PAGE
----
Not quite sure of the differences between theism, atheism, agnosticism and Jeff-Bridges-style dudeism, we are trying to place ourselves on the religious spectrum. A dear friend of ours is expecting a child, we are in the running to become godparents and it’s a title we quite fancy. It seems like a way of experiencing some of the joys of parenting without the sleepless nights, school runs, constant worry and expense, not to mention the pelvic floor damage. A godparent’s job appears to consist mostly of walks in the park, ice cream and inappropriate gifts — all things we are fairly good at, so we should be a shoo-in.

But if a job has the word “god” in the title, we suspect that religion may play a part in it. And this got us thinking about the spiritual values we uphold and would wish to impart to the little one. Most of the time we’re just low-rent, sage-burning, mindfulness hippies. Yet we also have a strong regard for the written word, a relish for good one-liners and deep-seated guilt from our Jewish heritage. In December, we lean towards the Christian ritual of spending lots of money on comestibles and gifts. In January, we take a sharp turn east to celebrate Chinese New Year. We got goosebumps when we heard the choir of King’s College Cambridge and the muezzin calls bounce between the hills of Amman. We were dazzled by Chichen Itza in Mexico and the Alabaster mosque in Egypt. Our go-to local place of worship is the big golden Buddha in Battersea Park.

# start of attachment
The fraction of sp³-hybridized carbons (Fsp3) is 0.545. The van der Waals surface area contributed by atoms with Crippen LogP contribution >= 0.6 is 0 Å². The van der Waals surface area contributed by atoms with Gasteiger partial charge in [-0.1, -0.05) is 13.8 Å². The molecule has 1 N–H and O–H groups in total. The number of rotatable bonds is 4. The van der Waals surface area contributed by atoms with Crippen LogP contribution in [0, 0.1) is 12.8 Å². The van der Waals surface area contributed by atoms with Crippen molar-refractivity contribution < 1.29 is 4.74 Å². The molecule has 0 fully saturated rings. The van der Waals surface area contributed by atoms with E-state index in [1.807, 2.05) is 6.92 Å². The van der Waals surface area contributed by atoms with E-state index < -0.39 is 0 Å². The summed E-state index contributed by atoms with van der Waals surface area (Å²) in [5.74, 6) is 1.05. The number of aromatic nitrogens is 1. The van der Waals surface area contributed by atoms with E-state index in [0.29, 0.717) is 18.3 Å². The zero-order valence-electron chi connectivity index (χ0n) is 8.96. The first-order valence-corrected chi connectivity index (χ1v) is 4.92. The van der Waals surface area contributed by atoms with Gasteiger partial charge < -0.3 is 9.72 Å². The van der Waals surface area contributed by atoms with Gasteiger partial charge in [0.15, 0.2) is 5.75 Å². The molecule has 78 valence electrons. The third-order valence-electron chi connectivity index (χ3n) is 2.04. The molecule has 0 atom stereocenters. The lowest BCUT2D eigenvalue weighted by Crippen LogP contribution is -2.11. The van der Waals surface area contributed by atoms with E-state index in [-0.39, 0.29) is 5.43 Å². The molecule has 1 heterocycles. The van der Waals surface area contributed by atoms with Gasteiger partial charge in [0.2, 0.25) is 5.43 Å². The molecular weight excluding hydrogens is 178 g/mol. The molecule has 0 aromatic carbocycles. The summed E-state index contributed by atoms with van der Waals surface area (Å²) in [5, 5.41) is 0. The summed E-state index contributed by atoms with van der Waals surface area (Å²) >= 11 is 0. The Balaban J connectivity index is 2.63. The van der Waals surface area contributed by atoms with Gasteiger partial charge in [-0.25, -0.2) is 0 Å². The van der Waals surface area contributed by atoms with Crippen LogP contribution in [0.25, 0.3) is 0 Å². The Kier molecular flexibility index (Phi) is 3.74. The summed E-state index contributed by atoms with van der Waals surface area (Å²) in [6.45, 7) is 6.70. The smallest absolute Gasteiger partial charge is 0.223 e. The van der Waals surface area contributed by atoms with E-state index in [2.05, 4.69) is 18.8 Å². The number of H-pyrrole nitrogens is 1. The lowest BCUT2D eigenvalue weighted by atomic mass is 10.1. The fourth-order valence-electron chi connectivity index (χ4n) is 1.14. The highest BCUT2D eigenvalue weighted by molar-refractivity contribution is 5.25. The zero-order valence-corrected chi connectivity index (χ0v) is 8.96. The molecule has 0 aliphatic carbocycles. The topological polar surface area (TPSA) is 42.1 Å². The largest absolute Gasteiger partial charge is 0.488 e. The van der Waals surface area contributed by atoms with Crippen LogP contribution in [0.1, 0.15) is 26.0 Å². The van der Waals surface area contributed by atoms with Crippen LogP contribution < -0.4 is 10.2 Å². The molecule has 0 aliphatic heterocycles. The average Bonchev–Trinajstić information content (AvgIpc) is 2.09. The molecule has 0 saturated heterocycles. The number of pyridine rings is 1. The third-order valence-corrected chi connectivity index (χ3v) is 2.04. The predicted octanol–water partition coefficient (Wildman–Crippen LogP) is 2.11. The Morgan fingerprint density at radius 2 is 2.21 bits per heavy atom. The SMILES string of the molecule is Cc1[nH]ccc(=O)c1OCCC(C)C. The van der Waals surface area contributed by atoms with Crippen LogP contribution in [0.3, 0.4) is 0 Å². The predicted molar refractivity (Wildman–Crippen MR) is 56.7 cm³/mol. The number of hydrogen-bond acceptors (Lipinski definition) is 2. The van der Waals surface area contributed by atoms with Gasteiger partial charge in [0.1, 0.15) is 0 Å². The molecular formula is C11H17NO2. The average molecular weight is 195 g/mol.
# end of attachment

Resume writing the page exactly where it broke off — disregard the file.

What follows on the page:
We are “buffetists”, loading our plates with our favourite bits and ready to celebrate with whoever is willing. In that spirit, we offer these non-denominational buns: a cocoa-and-orange dough, with chunks of dates and chocolate chips and a big, soft, bittersweet heart of marzipan — the type that induces reverent silence, celestial joy and holy gratitude. We are baking a tray for our friend who is expecting. Hopefully, it’ll be enough to seal the deal — even with our dubious religious credentials.

To make eight buns

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